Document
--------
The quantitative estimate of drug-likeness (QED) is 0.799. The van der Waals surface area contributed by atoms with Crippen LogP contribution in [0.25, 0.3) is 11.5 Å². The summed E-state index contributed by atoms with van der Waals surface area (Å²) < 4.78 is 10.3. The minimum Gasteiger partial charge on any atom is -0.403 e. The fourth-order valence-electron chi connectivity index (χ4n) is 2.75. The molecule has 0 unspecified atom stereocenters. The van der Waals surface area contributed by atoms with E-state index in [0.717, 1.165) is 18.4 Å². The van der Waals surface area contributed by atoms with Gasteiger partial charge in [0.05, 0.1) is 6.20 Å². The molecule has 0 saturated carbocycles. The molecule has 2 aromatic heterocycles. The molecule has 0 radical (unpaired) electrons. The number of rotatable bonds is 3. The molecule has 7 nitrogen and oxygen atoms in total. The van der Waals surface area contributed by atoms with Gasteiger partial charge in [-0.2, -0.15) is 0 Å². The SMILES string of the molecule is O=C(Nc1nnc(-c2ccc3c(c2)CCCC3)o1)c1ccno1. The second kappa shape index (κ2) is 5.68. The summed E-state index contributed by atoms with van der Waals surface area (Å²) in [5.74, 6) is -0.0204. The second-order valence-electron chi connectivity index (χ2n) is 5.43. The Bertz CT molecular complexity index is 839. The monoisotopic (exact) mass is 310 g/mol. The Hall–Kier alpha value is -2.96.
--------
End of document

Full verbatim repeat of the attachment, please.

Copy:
The quantitative estimate of drug-likeness (QED) is 0.799. The van der Waals surface area contributed by atoms with Crippen LogP contribution in [0.25, 0.3) is 11.5 Å². The summed E-state index contributed by atoms with van der Waals surface area (Å²) < 4.78 is 10.3. The minimum Gasteiger partial charge on any atom is -0.403 e. The fourth-order valence-electron chi connectivity index (χ4n) is 2.75. The molecule has 0 unspecified atom stereocenters. The van der Waals surface area contributed by atoms with E-state index in [0.717, 1.165) is 18.4 Å². The van der Waals surface area contributed by atoms with Gasteiger partial charge in [0.05, 0.1) is 6.20 Å². The molecule has 0 saturated carbocycles. The molecule has 2 aromatic heterocycles. The molecule has 0 radical (unpaired) electrons. The number of rotatable bonds is 3. The molecule has 7 nitrogen and oxygen atoms in total. The van der Waals surface area contributed by atoms with Gasteiger partial charge in [-0.2, -0.15) is 0 Å². The SMILES string of the molecule is O=C(Nc1nnc(-c2ccc3c(c2)CCCC3)o1)c1ccno1. The second kappa shape index (κ2) is 5.68. The summed E-state index contributed by atoms with van der Waals surface area (Å²) in [5.74, 6) is -0.0204. The second-order valence-electron chi connectivity index (χ2n) is 5.43. The Bertz CT molecular complexity index is 839. The monoisotopic (exact) mass is 310 g/mol. The Hall–Kier alpha value is -2.96.